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Bills designed to address the issue of missing and murdered Native Americans that passed unanimously in the House Monday are headed to President Trump's desk to be signed into law.

Why it matters: The first bill, Savanna's Act, "addresses a tragic issue in Indian Country and helps establish better law enforcement practices to track, solve and prevent these crimes against Native Americans," said Senate Committee on Indian Affairs Chair John Hoeven (R-N.D.), who co-sponsored the bill, in a statement.

A tweet previously embedded here has been deleted or was tweeted from an account that has been suspended or deleted.

The big picture: Savanna's Act is named for Savanna LaFontaine-Greywind, a 22-year-old member of the Spirit Lake Sioux Tribe from Fargo, North Dakota, who was eight months pregnant when she was killed in 2017. Former Sen. Heidi Heitkamp (D-N.D.) originally introduced the bill that year.

  • Sen. Lisa Murkowski (R-Alaska) told HuffPost when she took over the lead of the bill in 2019, "Native women, because of their looks, can be viewed as more exotic, more Asian, and apparently there is a higher market for women that are of Asian descent. When I heard that, it just… It just sickens me."
  • Murkowski said in a statement Monday the legislation would improve coordination "among all levels of law enforcement, increases data collection and information sharing, and empowers tribal governments with access to the necessary law enforcement databases to help solve cold cases."
  • The second bill, the Not Invisible Act, "paves the way for greater collaboration between federal agencies, law enforcement, and elected tribal officials, ensuring Alaska Natives and survivors have a voice in developing methods to end these horrible crimes," Murkowski said.

Go deeper

Nov 12, 2020 - Health

87-year-old Rep. Don Young tests positive for COVID

Young arrives for a news conference outside of the Capitol in March 2019. Photo: Bill Clark/CQ Roll Call via Getty Images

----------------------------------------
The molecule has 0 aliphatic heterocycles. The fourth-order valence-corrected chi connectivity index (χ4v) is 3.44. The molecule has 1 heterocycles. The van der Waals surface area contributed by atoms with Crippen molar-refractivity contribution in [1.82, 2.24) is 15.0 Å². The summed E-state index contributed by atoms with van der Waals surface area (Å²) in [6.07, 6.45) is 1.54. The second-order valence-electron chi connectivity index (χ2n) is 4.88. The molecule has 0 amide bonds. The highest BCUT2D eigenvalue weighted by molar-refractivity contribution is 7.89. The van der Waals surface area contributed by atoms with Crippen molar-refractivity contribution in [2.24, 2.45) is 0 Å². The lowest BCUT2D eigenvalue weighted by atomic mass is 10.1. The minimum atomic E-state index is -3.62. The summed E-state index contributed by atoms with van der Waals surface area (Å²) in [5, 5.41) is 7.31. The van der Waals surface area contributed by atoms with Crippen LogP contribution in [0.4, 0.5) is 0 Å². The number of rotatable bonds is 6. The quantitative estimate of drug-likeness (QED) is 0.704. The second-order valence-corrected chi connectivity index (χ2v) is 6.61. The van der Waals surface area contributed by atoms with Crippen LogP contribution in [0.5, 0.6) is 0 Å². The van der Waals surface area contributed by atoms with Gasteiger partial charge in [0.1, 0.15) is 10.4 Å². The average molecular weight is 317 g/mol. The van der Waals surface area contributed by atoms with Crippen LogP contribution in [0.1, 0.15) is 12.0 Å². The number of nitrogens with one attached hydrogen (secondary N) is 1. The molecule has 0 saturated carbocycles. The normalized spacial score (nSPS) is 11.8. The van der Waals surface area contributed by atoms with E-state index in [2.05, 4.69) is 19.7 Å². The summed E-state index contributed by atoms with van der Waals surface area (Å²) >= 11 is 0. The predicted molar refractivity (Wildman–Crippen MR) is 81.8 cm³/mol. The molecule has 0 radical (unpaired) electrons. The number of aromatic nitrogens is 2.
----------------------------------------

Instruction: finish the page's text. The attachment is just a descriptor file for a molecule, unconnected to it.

Rep. Don Young (R-Alaska), the oldest member of Congress, tweeted Thursday that he has tested positive for COVID-19.

Why it matters: At 87 years old, Young is part of the age group at "greatest risk for severe illness from COVID-19," according to the CDC.

6th victim dies following South Carolina shooting

Jack Logan, founder of Put Down the Guns Young People, places stuffed animals and flowers outside of Riverview Family Medicine and Urgent Care on Friday after the fatal shooting in Rock Hill, South Carolina, a day earlier. Photo: Sean Rayford/Getty Images

The only survivor of this week's mass shooting in South Carolina by former NFL player Phillip Adams has died of his injuries, authorities said Saturday.

Details: Robert Shook, 38, an air conditioning technician from Cherryville, North Carolina, died of gunshot wounds from Wednesday's shooting at a doctor's home in Rock Hill, S.C., which claimed the lives of five other victims.

2 hours ago - World

In photos: Egypt unveils 3,000-year-old "lost golden city"

A view on Saturday of the city, dubbed "The Rise of Aten," dating to the reign of Amenhotep III, uncovered near Luxor. Photo: Khaled Desouki/AFP via Getty Images

A top Egyptian archaeologist on Saturday outlined details of a newly rediscovered "lost golden city" near Luxor that dates back more than 3,000 years.

Why it matters: Zahi Hawass told NBC News the large ancient city, unveiled Thursday, tells archaeologists for the first time "about the life of the people during the Golden Age." Johns Hopkins University Egyptology professor Betsy Brian said in a statement it's "the second most important archeological discovery since the tomb of Tutankhamen."